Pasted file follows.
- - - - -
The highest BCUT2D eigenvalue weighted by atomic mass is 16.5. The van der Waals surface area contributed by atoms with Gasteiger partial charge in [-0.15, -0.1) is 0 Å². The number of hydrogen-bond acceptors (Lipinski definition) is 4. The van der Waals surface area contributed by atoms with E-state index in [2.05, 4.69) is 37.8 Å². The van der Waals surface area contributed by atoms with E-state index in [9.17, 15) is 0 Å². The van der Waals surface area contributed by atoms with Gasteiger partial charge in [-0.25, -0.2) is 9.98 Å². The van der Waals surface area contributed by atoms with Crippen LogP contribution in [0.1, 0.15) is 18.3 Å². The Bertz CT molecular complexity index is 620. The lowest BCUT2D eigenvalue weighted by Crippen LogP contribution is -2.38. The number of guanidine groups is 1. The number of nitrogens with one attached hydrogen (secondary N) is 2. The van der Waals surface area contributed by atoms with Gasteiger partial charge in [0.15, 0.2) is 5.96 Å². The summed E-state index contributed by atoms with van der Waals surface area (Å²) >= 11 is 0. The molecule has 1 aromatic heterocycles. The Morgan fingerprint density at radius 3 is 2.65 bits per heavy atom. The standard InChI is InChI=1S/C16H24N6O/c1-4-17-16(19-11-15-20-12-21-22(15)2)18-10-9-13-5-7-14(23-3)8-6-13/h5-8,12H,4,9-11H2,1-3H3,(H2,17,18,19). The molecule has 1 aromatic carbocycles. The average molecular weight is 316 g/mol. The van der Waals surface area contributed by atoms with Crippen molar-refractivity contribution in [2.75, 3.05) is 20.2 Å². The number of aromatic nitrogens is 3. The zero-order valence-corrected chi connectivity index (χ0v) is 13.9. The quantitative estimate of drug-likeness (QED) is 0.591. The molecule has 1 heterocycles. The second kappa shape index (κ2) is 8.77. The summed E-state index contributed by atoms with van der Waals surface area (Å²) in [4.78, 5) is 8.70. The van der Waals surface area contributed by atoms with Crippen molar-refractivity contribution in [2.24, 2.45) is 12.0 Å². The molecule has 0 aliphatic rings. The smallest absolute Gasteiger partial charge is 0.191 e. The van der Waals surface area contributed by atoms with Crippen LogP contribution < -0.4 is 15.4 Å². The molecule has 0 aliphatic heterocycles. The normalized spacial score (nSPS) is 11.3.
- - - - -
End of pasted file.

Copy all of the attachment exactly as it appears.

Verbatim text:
The highest BCUT2D eigenvalue weighted by atomic mass is 16.5. The van der Waals surface area contributed by atoms with Gasteiger partial charge in [-0.15, -0.1) is 0 Å². The number of hydrogen-bond acceptors (Lipinski definition) is 4. The van der Waals surface area contributed by atoms with E-state index in [2.05, 4.69) is 37.8 Å². The van der Waals surface area contributed by atoms with E-state index in [9.17, 15) is 0 Å². The van der Waals surface area contributed by atoms with Gasteiger partial charge in [-0.25, -0.2) is 9.98 Å². The van der Waals surface area contributed by atoms with Crippen LogP contribution in [0.1, 0.15) is 18.3 Å². The Bertz CT molecular complexity index is 620. The lowest BCUT2D eigenvalue weighted by Crippen LogP contribution is -2.38. The number of guanidine groups is 1. The number of nitrogens with one attached hydrogen (secondary N) is 2. The van der Waals surface area contributed by atoms with Gasteiger partial charge in [0.15, 0.2) is 5.96 Å². The summed E-state index contributed by atoms with van der Waals surface area (Å²) >= 11 is 0. The molecule has 1 aromatic heterocycles. The Morgan fingerprint density at radius 3 is 2.65 bits per heavy atom. The standard InChI is InChI=1S/C16H24N6O/c1-4-17-16(19-11-15-20-12-21-22(15)2)18-10-9-13-5-7-14(23-3)8-6-13/h5-8,12H,4,9-11H2,1-3H3,(H2,17,18,19). The molecule has 1 aromatic carbocycles. The average molecular weight is 316 g/mol. The van der Waals surface area contributed by atoms with Crippen molar-refractivity contribution in [2.75, 3.05) is 20.2 Å². The number of aromatic nitrogens is 3. The zero-order valence-corrected chi connectivity index (χ0v) is 13.9. The quantitative estimate of drug-likeness (QED) is 0.591. The molecule has 1 heterocycles. The second kappa shape index (κ2) is 8.77. The summed E-state index contributed by atoms with van der Waals surface area (Å²) in [4.78, 5) is 8.70. The van der Waals surface area contributed by atoms with Crippen molar-refractivity contribution in [2.24, 2.45) is 12.0 Å². The molecule has 0 aliphatic rings. The smallest absolute Gasteiger partial charge is 0.191 e. The van der Waals surface area contributed by atoms with Crippen LogP contribution < -0.4 is 15.4 Å². The molecule has 0 aliphatic heterocycles. The normalized spacial score (nSPS) is 11.3.